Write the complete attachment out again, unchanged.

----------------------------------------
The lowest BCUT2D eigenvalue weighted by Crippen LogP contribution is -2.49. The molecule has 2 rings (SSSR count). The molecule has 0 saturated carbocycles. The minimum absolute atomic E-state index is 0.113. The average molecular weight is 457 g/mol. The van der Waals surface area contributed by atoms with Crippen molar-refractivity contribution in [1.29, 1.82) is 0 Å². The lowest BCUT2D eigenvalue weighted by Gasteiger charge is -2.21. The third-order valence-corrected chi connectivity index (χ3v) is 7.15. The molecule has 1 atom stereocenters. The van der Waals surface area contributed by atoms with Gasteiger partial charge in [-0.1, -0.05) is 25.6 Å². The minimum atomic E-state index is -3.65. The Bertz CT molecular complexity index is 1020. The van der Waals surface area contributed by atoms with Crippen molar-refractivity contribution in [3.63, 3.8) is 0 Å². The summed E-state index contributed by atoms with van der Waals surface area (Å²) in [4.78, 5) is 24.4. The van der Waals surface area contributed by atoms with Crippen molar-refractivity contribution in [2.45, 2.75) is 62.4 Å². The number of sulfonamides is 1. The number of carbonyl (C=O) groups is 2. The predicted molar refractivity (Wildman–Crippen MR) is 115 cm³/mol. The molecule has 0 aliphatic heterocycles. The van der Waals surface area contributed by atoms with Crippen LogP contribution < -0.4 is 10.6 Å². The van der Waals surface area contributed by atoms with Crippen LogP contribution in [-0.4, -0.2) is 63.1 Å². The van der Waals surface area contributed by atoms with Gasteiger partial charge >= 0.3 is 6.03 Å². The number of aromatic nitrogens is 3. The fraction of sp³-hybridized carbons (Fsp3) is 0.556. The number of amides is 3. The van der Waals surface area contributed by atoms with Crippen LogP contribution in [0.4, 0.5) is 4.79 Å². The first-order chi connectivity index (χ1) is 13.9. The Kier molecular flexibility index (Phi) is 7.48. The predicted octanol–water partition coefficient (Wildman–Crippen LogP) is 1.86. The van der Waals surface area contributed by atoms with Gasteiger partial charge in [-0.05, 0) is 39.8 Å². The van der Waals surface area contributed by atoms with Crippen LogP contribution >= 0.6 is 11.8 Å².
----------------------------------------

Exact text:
The lowest BCUT2D eigenvalue weighted by Crippen LogP contribution is -2.49. The molecule has 2 rings (SSSR count). The molecule has 0 saturated carbocycles. The minimum absolute atomic E-state index is 0.113. The average molecular weight is 457 g/mol. The van der Waals surface area contributed by atoms with Crippen molar-refractivity contribution in [1.29, 1.82) is 0 Å². The lowest BCUT2D eigenvalue weighted by Gasteiger charge is -2.21. The third-order valence-corrected chi connectivity index (χ3v) is 7.15. The molecule has 1 atom stereocenters. The van der Waals surface area contributed by atoms with Gasteiger partial charge in [-0.1, -0.05) is 25.6 Å². The minimum atomic E-state index is -3.65. The Bertz CT molecular complexity index is 1020. The van der Waals surface area contributed by atoms with Crippen molar-refractivity contribution in [3.63, 3.8) is 0 Å². The summed E-state index contributed by atoms with van der Waals surface area (Å²) in [4.78, 5) is 24.4. The van der Waals surface area contributed by atoms with Crippen molar-refractivity contribution in [2.45, 2.75) is 62.4 Å². The number of sulfonamides is 1. The number of carbonyl (C=O) groups is 2. The predicted molar refractivity (Wildman–Crippen MR) is 115 cm³/mol. The molecule has 0 aliphatic heterocycles. The van der Waals surface area contributed by atoms with Crippen LogP contribution < -0.4 is 10.6 Å². The van der Waals surface area contributed by atoms with Crippen LogP contribution in [-0.4, -0.2) is 63.1 Å². The van der Waals surface area contributed by atoms with Gasteiger partial charge >= 0.3 is 6.03 Å². The number of aromatic nitrogens is 3. The fraction of sp³-hybridized carbons (Fsp3) is 0.556. The number of amides is 3. The van der Waals surface area contributed by atoms with Crippen LogP contribution in [0.4, 0.5) is 4.79 Å². The first-order chi connectivity index (χ1) is 13.9. The Kier molecular flexibility index (Phi) is 7.48. The predicted octanol–water partition coefficient (Wildman–Crippen LogP) is 1.86. The van der Waals surface area contributed by atoms with Gasteiger partial charge in [-0.05, 0) is 39.8 Å². The van der Waals surface area contributed by atoms with Crippen LogP contribution >= 0.6 is 11.8 Å².